Bring a large pot of salted water to boil over high heat. Add the pasta and cook until tender but still firm to the bite, stirring occasionally, about 8 to 10 minutes. Drain pasta. (Note: the shells will cook again once they are baked in the oven – it’s important that they remain very al dente prior to being stuffed with ricotta mixture)

Warm the olive oil in a large, heavy skillet over medium heat. Add the pancetta, and cook until lightly golden, about 5 minutes.

Remove the pancetta from the pan with a slotted spoon and transfer to a large bowl. Add the spinach, ricotta cheese, asiago cheese, pepper, and nutmeg. Stir to combine.

Stuff the shells with about 2 tablespoons of the ricotta mixture each and place stuffed shells in a large, buttered baking dish.

For the sauce:

Melt the butter in a medium saucepan. Add the garlic and cook for 1 minute. Add the cream and bring to a simmer. Turn the heat the very low and add the 4 cups asiago cheese, parsley, and pepper. Stir until the cheese is dissolved.

Pour the sauce over shells. Top with the remaining 1/2 cup asiago cheese. Bake until golden on top, about 25 minutes. Remove from the oven and serve immediately.



Show Stopping Brussels Sprouts and Sweet Potatoes with Hazelnuts

Say hello to your next go-to side dish. If you’re like me, the new year has brought resolutions, discipline, and absolutely no time for elaborate recipes that keep me in the kitchen for three hours.

Upon returning from a grueling session at the gym [or insert preferred method of exercise here], there is little motivation to cook, let alone have the creativity to make something tasty, and fall within “new found” health parameters.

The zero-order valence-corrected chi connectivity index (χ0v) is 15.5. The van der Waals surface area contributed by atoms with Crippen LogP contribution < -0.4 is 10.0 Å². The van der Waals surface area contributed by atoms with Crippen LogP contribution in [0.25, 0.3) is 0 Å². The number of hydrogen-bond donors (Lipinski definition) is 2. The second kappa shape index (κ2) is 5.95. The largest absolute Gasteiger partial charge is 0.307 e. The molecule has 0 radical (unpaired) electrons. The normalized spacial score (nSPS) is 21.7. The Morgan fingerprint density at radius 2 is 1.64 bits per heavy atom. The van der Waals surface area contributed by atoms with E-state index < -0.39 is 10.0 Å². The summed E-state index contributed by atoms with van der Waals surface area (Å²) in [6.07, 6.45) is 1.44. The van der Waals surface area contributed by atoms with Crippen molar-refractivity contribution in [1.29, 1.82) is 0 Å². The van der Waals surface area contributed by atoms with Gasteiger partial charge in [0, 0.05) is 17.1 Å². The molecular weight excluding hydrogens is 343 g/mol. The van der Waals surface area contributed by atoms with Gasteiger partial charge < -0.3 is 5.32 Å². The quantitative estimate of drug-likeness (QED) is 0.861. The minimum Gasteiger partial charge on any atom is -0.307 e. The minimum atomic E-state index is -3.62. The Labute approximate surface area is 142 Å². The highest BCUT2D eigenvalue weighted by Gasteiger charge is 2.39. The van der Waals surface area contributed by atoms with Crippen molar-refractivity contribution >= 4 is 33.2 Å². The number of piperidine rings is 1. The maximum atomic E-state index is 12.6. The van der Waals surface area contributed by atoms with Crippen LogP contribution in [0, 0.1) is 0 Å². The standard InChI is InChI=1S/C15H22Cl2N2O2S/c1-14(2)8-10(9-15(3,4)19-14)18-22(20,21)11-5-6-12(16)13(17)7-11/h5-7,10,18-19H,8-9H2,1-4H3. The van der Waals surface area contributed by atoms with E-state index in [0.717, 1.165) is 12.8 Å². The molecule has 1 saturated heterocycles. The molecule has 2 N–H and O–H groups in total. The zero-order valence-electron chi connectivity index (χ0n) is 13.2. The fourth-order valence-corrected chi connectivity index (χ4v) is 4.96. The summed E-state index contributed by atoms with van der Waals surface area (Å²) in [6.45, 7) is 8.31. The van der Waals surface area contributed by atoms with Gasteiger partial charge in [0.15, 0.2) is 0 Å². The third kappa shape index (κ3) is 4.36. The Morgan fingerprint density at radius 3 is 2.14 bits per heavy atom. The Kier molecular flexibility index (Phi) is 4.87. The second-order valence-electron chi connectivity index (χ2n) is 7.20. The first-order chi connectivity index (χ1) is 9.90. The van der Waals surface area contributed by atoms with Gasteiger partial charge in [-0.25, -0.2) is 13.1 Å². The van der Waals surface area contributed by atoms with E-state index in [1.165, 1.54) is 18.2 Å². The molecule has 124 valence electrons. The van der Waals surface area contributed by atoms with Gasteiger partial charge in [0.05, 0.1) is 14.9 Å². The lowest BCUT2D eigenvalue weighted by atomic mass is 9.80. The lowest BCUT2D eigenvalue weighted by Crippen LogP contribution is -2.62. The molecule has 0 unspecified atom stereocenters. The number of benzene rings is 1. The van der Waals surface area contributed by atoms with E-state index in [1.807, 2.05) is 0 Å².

The solution: befriend root vegetables and robust greens. Brussels Sprouts, packed with cholesterol-lowering goodies, are both filling and guaranteed to please your taste buds. I was intrigued by Martha Stewart’s Maple-Roasted Brussels Sprouts and Rutabaga with Hazelnuts, and decided to adapt the recipe by using Japanese sweet potatoes instead of rutabaga.

The end results are sufficient for a meal, or serve alongside some light protein for a balanced weeknight dinner. YUM!!


1/2 cup pure maple syrup

2 1/2 tbsp extra-virgin olive oil

1 tbsp fresh lemon juice

Course salt and freshly ground black pepper

2 pounds japanese sweet potato, skin removed and cute into 1-inch pieces (5 cups)

3/4 pound brussels sprouts, trimmed and halved lengthwise

1 ounce toasted hazelnuts

1. Preheat oven to 400°. Whisk together maple syrup, oil, lemon juice, and 1/4 teaspoon salt in a large bowl. Add sweet potatoes, and toss.

2. Transfer sweet potato and all but 2 tablespoons glaze to a rimmed backing sheet (leave remaining glaze in bowl). Spread sweet potatoes in a single layer, sprinkle with 1/4 teaspoon salt, and roast for 35 minutes, tossing half-way through and making sure sweet potatoes are spread toward the edges of pan.

3. Raise oven temperature to 450°. Toss brussels sprouts with remaining glaze in bowl and 1/4 teaspoon salt. Remove sheet from oven, and add sprouts. Toss, and spread in a single layer. Roast vegetables, tossing every 5 minutes, until glaze is very thick and vegetables are deep golden brown, and about 20 minutes. Season with pepper, and sprinkle with hazelnuts.

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Tomato and Onion Tart

I hated the thought of a raw tomato until my trip to Greece in 2007, where I experienced garden-fresh tomatoes during the peak of the summer season. I then became adventurous enough to try every type of tomato that crossed my path, and have been in love ever since.

Tomato and Onion Tart is the perfect accompaniment to any buffet table (watch how fast it goes). I attempted Gourmet Magazine’s recipe for our New Year’s Day dinner party, and served as the main dish since most indulged heavily the evening prior. As a health conscious foodie, I am looking forward to a lean and healthy 2012, so it was so satisfying the start the year off with such a light yet substantial meal.

Health conscious tip: Substitute all-purpose flour with whole wheat flour

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Filed under FRESH FETE